1. George Harrison in MONTY PYTHON’S LIFE OF BRIAN (Dir. Terry Jones, 1979) Harrison helped finance this film solely because he was a big fan so it stands to reason that they’d throw him a bit part. He can be seen in a crowd scene and although he is uncredited he actually has a character name: Mr. Papadopoulos. He has one word of dialogue (“ullo”) spoken to Brian (Graham Chapman) as he is introduced by Reg (John Cleese) as “the owner of the mount” they are planning to rent. It’s brief but worth looking for – if only so you can point out to your friends: “Look! There’s a Beatle!” Speaking of the Beatles…

2. Phil Collins in A HARD DAY’S NIGHT (Dir. Richard Lester, 1964)

This is kind of a cheat because Collins wasn’t a well known celebrity at the time (he was 13), and you can barely see him in the audience shots of the concert climax but I just couldn’t resist listing it. Collins has often bragged about being one of the 350 teenage extras screaming at the Beatles, especially when he hosted You Can’t Do That!: The Making of “A Hard Day’s Night” (1995). Though as you can see his visage is impossible to recognize, even when enlarged, he is listed in some movie guides as being one of the stars of the film.

3. Alan Ladd in CITIZEN KANE (Dir. Orson Welles, 1941) This is a pretty infamous one – Ladd is one of the reporters in the screening room after the opening newsreel. It’s a smoke filled shadowy shot but he can be clearly seen, though it took Roger Ebert’s commentary on the DVD for me to identify him. He can also be seen at the end of the film smoking a pipe and even has a few lines.

4. R2D2 in STAR TREK (Dir. J.J. Abrams, 2009)


This cameo/Easter egg was rumored when the film opened last summer (there was even a Paramount sponsored contest centered on finding it) but it was pinpointed by fanboys all over the internets when the film hit DVD/Blu ray last month. It works as a funny little visual joke as well as a shout out from one science fiction franchise to another.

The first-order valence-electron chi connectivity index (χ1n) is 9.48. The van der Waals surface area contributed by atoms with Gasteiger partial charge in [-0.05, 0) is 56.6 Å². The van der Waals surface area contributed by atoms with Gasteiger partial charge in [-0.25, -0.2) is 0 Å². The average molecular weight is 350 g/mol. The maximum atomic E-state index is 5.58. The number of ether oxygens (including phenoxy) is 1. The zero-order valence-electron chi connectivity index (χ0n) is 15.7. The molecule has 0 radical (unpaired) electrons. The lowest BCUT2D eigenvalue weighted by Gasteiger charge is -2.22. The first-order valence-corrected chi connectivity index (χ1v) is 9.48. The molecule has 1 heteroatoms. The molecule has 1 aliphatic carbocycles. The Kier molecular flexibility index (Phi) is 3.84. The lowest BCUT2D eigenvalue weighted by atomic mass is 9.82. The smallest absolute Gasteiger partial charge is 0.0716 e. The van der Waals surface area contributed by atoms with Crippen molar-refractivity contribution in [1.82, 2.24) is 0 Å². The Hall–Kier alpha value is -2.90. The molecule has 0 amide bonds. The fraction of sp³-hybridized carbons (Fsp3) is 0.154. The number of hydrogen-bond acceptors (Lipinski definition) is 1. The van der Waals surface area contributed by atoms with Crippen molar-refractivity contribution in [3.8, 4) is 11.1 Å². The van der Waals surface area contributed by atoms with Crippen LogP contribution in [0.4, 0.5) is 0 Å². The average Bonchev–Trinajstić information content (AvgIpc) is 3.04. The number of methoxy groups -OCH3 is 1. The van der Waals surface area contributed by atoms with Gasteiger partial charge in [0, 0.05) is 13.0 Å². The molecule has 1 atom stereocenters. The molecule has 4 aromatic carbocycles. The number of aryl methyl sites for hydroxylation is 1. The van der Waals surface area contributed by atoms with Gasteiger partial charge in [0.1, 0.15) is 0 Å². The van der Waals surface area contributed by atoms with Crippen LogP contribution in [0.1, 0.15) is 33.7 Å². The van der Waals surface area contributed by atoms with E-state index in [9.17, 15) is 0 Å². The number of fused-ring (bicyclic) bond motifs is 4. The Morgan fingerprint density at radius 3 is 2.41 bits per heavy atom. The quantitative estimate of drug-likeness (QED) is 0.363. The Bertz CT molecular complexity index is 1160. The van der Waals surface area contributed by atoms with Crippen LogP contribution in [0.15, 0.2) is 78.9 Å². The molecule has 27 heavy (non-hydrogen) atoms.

5. Dan Aykroyd in INDIANA JONES AND THE TEMPLE OF DOOM (Dir. Steven Spielberg, 1984) It may have seemed strange to see the former SNL funnyman hawking Crystal Head Vodka in advertisements that refer to the last INDIANA JONES film, but Aykroyd actually has a legitimate connection to the series. He appears in Indy’s second installment as Weber, a British cohort who arranges a getaway plane for Jones (Harrison Ford), Willie (Kate Capshaw), and Short Round (Jonathan Ke Quan). It’s easy to miss him as it’s a sweeping long shot and he’s such an incidental character but he still makes the most of his 18 seconds in this film.

6. Dennis Hopper in HEAD (Dir. Bob Rafelson, 1968) This one is priceless because Hopper looks like he can’t wait to get out of the studio, get on the road and shoot EASY RIDER (Monkees money funded EASY RIDER you see). Jack Nicholson, who co-wrote HEAD, is also in this scene which has the movie break down around Peter Tork with many members of the film’s crew coming into the shot including director Rafelson. When he swoops behind Tork to get to Rafelson I’d like to believe he’s asking “hey man, how long is this gonna be? We gotta get going!”

7. Christian Slater in STAR TREK VI: THE UNDISCOVERED COUNTRY (Dir. Nicholas Meyer, 1991)

I know, I know – another STAR TREK cameo but this one baffled me when I first saw this film. When Slater pops up it’s a dark shot and I distinctly remember the murmur in the theater as everybody seemed to collectively wonder “was that Christian Slater?” Credited as “Excelsior Communications Officer” Slater appears in a doorway, has a few lines, and then he’s gone. What was he doing there? In an interview with DVD Playground he answered that question: “My mother cast that film and needed someone to fill in. Yet even so, that was probably the most nervous I had ever been in my entire career.”